Federal court enjoins Ledar Transport Inc. from using leased trucks
by Land Line staff
OOIDA is applauding what it considers to be a landmark decision in U.S. District Court in its lawsuit against Ledar Transport Inc. of Kansas City, MO.
On Nov. 3, U.S. District Judge Fernando Gaitan Jr. (for the Western District of Missouri) entered a preliminary injunction against Ledar Transport Inc. restraining them from performing any transportation requiring U.S. Department of Transportation authorization in equipment it does not own. The injunction will remain in place until Ledar executes written lease agreements with the owner-operators approved by the court as conforming to the requirements contained in the leasing regulations.
The suit against Ledar Transport was filed by OOIDA in 1999 on behalf of several OOIDA members under lease to Ledar. The suit challenged a series of alleged violations of the federal motor carrier leasing regulations in Ledar's lease with owner-operators.
Judge Gaitan's decision was in response to a motion introduced by OOIDA citing the federal motor carrier leasing regulation provisions that an authorized carrier may perform authorized transportation in equipment it does not own only if a lease exists and that the lease conforms to federal leasing regulations.
The court found that Ledar's lease violated over 30 provisions of the federal truth-in-leasing regulations and that those regulations created a "flat ban" on the use of leased equipment under non-conforming leases.
Jim Johnston, president of OOIDA, referred to the injunction as "a major breakthrough in the enforcement of the rights of owner-operators under the federal leasing regulations." Judge Gaitan's order represents the first time a federally-regulated motor carrier has been enjoined from conducting business using leased equipment under the 1996 legislation.
"This decision sets an important precedent for future use in our defense of truckers' rights in the court system against carriers who are conducting business with leases that do not conform to the regulations," said Johnston. "The amazing thing to me about this particular case was that it would have been far easier and less disruptive for the company in question to simply amend their current leases and bring them into compliance with the federal leasing rules rather than go through this court process and its eventual decision."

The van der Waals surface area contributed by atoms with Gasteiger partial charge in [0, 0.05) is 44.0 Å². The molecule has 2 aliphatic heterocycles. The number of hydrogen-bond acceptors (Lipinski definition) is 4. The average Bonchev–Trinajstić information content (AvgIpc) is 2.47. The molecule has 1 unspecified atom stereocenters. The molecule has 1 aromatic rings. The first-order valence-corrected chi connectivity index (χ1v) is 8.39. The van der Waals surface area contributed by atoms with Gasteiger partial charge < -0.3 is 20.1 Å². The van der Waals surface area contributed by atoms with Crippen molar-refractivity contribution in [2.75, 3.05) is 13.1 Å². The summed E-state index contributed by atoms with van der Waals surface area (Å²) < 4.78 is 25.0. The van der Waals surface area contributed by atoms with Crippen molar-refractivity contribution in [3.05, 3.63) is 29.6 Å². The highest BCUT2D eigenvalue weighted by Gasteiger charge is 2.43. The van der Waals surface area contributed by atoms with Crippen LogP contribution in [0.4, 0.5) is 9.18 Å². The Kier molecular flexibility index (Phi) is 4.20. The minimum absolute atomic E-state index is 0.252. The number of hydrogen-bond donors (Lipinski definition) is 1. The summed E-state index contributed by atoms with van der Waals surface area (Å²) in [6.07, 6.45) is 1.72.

Paul D. Cullen Sr. and Thomas P. McCann, attorneys with The Cullen Law Firm PLLC in Washington, DC, are representing the plaintiff truckers in this litigation. According to McCann, the court's opinion is important because it found that the federal truth-in-leasing regulations establish a "flat ban" on using leased equipment if the leases do not comply with the regulations.
"Because of this flat ban under the regulations, a reviewing court need not find irreparable harm before entering an injunction," noted McCann.
Judge Gaitan's opinion pointed out that Congress has already determined that non-conforming leases create irreparable harm.
On Nov. 14, Ledar Transport found itself back in court, charged with violating the Nov. 3 injuction detailed in the above story. In OOIDA's petition, Ledar was accused of attempting to circumvent the judge's orders by pressuring lease-purchase o-o's to sign an employment contract, which made Ledar the truck's owners and changed the o-o's to company drivers.
The judge nullified the new employment contracts and gave Ledar until Nov. 16 to comply with the injunction order. Importantly, he added that the drivers could continue their lease-purchase agreements with Ledar, but lease their trucks to another company.
Ledar submitted, as required, a new lease for the court's approval. On Nov. 17, the lease was rejected by Judge Gaitan, who still did not find it to be compliant.